The region needs large quantities of materials and the resources exploited are insufficient to meet demand. It is therefore essential for the carbonate islands of Guadeloupe (i.e. Grande-Terre and Marie-Galante) to characterise and map heterogeneities within the carbonate formations of Grande-Terre (commonly known as "carbonate tuffs"), as identified by the departmental quarrying map of Guadeloupe (2013). These heterogeneities, which do not appear to be correlated with the main stratigraphic systems already identified and that make up the carbonate platforms of Grande-Terre, are not necessarily accompanied by visible changes in lithology (i.e. changes in colour, texture, competence, etc.).
In response to this problem, BRGM carried out a preliminary study, based on a joint analysis of geological observations and of airborne and geotechnical geophysical data, in order to define a methodological approach that could be implemented to characterise the heterogeneities as well as to identify the origin of variations in the quality of the limestone tuffs in order to interpret them spatially.
The study highlighted the relevance of implementing airborne TDEM (time domain electromagnetic method) geophysical data from the ERDF's GuaDEM project (Deparis et al., 2013) to spatially characterise heterogeneities in the carbonate formations of Grande-Terre. Variations in resistivity appeared to be relatively consistent with the delineations of geological formations, based on field observations.
Within the same geological formation, airborne geophysical data can also be used to characterise variations in the competence of these materials, supplemented by the analysis of a number of geotechnical parameters (absorption, Micro Deval and Los Angeles coefficients).
Close-up on resistivity data from airborne geophysical surveys in the study area along a north-south profile. The black boxes and yellow stars show the position of the samples taken.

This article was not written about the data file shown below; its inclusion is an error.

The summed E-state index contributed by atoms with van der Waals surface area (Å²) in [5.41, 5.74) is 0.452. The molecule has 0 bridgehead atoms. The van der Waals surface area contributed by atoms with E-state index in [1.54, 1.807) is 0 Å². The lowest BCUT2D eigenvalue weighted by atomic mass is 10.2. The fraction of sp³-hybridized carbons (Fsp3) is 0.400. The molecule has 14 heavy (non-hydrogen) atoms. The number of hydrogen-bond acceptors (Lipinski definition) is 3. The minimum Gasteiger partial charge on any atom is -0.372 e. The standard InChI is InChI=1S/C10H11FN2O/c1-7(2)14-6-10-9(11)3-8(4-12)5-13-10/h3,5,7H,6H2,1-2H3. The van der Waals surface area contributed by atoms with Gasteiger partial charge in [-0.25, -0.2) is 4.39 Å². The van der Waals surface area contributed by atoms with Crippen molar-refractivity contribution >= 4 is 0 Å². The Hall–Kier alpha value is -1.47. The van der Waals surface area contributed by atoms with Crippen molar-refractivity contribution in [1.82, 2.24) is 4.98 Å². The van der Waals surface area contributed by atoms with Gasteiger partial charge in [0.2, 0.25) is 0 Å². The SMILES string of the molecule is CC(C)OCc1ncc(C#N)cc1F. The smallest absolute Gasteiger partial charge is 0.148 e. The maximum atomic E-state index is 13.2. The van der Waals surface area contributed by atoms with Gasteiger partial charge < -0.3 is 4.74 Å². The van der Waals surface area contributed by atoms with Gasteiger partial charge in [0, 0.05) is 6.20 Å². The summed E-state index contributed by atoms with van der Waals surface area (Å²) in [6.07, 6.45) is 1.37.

Using the results
If this approach is approved for other sectors of Grande-Terre, or Marie-Galante, it could pave the way in the longer term for an extrapolation of this joint analysis – combining geological and geotechnical data with airborne geophysical data – to both of the carbonate islands of Guadeloupe, Grande-Terre and Marie Galante.
A map showing the zones with potential material resources based on the type, quality and/or thickness of exploitable materials could then be drawn up in order to "protect" certain particularly rich areas of Grande-Terre or, conversely, to identify non-pertinent areas and thus place limits on new quarries in these sectors.
It should be noted, however, that the 1:50,000 geological map of Grande-Terre (Garrabé and Andreieff, 1988) is not sufficiently precise to be used for the study area. However, 3D modelling of specific geological formations, such as the volcano-sedimentary levels (U2), could enable this mapping work to be carried out.
This study is in keeping with the key objectives and recommendations of the departmental quarrying plan for Guadeloupe. It tells us more about the deposits and about the physical and mechanical properties of tuffs in a given area. In this way, it completes the study conducted in 1999 by the DDE. The next step will be to extend this study to the whole of Grande-Terre and to produce a map of the areas on the islands of Grande-Terre and Marie-Galante, showing their potential, and particularly the thickness of exploitable deposits.
- DEAL Guadeloupe